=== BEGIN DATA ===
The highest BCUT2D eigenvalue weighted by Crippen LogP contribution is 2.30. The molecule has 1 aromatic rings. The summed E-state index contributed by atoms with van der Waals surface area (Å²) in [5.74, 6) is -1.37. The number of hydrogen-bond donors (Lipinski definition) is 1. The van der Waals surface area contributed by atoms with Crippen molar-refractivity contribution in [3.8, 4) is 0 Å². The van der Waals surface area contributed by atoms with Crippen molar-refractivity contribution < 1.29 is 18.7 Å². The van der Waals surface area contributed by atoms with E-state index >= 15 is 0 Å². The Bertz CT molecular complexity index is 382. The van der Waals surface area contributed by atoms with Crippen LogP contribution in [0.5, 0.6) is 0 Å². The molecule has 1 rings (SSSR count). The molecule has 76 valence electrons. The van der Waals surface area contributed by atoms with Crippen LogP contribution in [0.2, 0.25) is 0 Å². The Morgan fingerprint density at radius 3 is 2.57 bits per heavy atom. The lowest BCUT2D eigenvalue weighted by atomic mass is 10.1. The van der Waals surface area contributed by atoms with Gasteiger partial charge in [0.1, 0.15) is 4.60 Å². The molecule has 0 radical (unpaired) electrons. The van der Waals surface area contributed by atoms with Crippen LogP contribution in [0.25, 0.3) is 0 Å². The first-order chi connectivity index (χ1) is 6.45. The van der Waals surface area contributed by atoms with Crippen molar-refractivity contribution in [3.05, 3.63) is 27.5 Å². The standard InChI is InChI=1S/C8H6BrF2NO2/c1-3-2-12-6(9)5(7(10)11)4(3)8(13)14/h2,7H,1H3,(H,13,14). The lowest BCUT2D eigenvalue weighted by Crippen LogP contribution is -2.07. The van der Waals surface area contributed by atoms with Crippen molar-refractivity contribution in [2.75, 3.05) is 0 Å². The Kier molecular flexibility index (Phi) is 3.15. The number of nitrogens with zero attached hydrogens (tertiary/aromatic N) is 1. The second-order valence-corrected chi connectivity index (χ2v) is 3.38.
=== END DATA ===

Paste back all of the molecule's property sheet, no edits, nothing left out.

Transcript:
The highest BCUT2D eigenvalue weighted by Crippen LogP contribution is 2.30. The molecule has 1 aromatic rings. The summed E-state index contributed by atoms with van der Waals surface area (Å²) in [5.74, 6) is -1.37. The number of hydrogen-bond donors (Lipinski definition) is 1. The van der Waals surface area contributed by atoms with Crippen molar-refractivity contribution in [3.8, 4) is 0 Å². The van der Waals surface area contributed by atoms with Crippen molar-refractivity contribution < 1.29 is 18.7 Å². The van der Waals surface area contributed by atoms with E-state index >= 15 is 0 Å². The Bertz CT molecular complexity index is 382. The van der Waals surface area contributed by atoms with Crippen LogP contribution in [0.5, 0.6) is 0 Å². The molecule has 1 rings (SSSR count). The molecule has 76 valence electrons. The van der Waals surface area contributed by atoms with Crippen LogP contribution in [0.2, 0.25) is 0 Å². The Morgan fingerprint density at radius 3 is 2.57 bits per heavy atom. The lowest BCUT2D eigenvalue weighted by atomic mass is 10.1. The van der Waals surface area contributed by atoms with Gasteiger partial charge in [0.1, 0.15) is 4.60 Å². The molecule has 0 radical (unpaired) electrons. The van der Waals surface area contributed by atoms with Crippen LogP contribution in [0.25, 0.3) is 0 Å². The first-order chi connectivity index (χ1) is 6.45. The van der Waals surface area contributed by atoms with Crippen molar-refractivity contribution in [3.05, 3.63) is 27.5 Å². The standard InChI is InChI=1S/C8H6BrF2NO2/c1-3-2-12-6(9)5(7(10)11)4(3)8(13)14/h2,7H,1H3,(H,13,14). The lowest BCUT2D eigenvalue weighted by Crippen LogP contribution is -2.07. The van der Waals surface area contributed by atoms with Crippen molar-refractivity contribution in [2.75, 3.05) is 0 Å². The Kier molecular flexibility index (Phi) is 3.15. The number of nitrogens with zero attached hydrogens (tertiary/aromatic N) is 1. The second-order valence-corrected chi connectivity index (χ2v) is 3.38.